Beer Money: Heineken USA


What’s going on here? Read this post to find outAll charts below are clickable to enlarge.

Campaign finance, from 1989 through Q2 2014: $512,365


  • All time: $1,740,000
  • 2013-2014: $760,000
  • 2013-14 spending represented 43.7 percent of all time amount

2013-2014 Cycle

Individual contributions:

heineken usa 2013-14 donations

Political Action Committee contributions:

heineken usa pac donations 2013-14

All Time

Individual contributions:

heineken usa all time donations

Political Action Committee contributions:

heineken usa pac donations all time

Over last 15 years, top party committees have been:

  • Florida Republican Party: $7,500
  • New York Senate Republican Campaign Committee: $3,000
  • Florida Democratic Party: $1,000

 2014 Election Cycle

  • Total Raised: $84,567
  • Total Spent: $33,843
  • Contributions to federal candidates: $27,840 (66% to Democrats, 34% to Republicans)

Of note, many top recipients of donations from Heineken USA were New York representatives or from neighboring states. Heineken USA’s headquarters in White Plains, NY. Whether that’s a worthwhile connection or not may be up for debate.

Legislation of Interest

As you would expect for a large company such as Heineken USA, attention is focused on taxes, including general stake in corporate taxes and offsets as well as LIFO, known as the “last in, first out” method of inventory. Repealing this program would increase tax liability for distribution companies.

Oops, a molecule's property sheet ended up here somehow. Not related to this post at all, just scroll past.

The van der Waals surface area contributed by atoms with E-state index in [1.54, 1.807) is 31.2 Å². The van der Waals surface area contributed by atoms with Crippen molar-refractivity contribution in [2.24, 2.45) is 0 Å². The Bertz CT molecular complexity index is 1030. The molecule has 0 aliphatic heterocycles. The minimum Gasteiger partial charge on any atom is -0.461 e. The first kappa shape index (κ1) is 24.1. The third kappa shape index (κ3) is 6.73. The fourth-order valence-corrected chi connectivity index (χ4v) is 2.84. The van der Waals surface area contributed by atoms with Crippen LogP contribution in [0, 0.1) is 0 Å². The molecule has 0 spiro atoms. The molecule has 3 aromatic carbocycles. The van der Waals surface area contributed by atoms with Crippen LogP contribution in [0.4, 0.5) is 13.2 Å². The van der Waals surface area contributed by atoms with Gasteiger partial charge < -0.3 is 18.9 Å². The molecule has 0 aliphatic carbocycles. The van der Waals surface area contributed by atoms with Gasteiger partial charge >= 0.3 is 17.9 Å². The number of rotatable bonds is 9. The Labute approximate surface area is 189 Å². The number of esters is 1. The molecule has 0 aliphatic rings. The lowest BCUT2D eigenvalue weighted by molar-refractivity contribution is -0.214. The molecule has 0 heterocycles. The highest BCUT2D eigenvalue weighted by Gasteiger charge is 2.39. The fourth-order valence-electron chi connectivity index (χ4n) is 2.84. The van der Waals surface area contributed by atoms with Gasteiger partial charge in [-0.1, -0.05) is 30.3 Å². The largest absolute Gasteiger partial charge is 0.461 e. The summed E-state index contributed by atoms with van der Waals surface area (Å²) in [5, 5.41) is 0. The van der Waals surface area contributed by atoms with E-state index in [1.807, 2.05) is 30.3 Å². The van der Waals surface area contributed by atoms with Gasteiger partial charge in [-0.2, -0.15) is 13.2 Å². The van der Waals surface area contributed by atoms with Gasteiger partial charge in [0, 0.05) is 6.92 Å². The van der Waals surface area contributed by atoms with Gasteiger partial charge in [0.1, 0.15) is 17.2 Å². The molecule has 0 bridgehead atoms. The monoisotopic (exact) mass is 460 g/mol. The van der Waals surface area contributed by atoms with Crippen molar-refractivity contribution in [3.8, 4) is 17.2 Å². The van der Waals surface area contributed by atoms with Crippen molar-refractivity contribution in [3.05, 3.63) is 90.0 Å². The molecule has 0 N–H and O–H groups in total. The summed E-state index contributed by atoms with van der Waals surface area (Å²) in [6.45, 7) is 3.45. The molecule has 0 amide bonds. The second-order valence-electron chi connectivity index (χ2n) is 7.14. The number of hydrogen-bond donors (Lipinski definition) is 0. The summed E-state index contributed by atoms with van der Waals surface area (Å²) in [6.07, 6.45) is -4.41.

Of more interest for everyday consumers would be Heineken USA’s support for the CIDER Act, which would adjust tax code related to cider. This is of particular use for Heineken, given increasing attention to their Strongbow brands, especially in the US. Strongbow released two new brands last year and will do so again in 2015 with a bigger push.

Per Craft Brewing Business:

Under current federal tax law, the definition of hard cider only allows for up to 7% alcohol by volume before it is taxed at the more expensive rate for wine only a certain level of carbonation before it is subject to the extremely expensive champagne tax ($3.30 or $3.40/gallon). 

If you’re curious, here are details about the carbonation issue and more about the CIDER Act.

Beer Money series:

Bryan Roth
“Don’t drink to get drunk. Drink to enjoy life.” — Jack Kerouac

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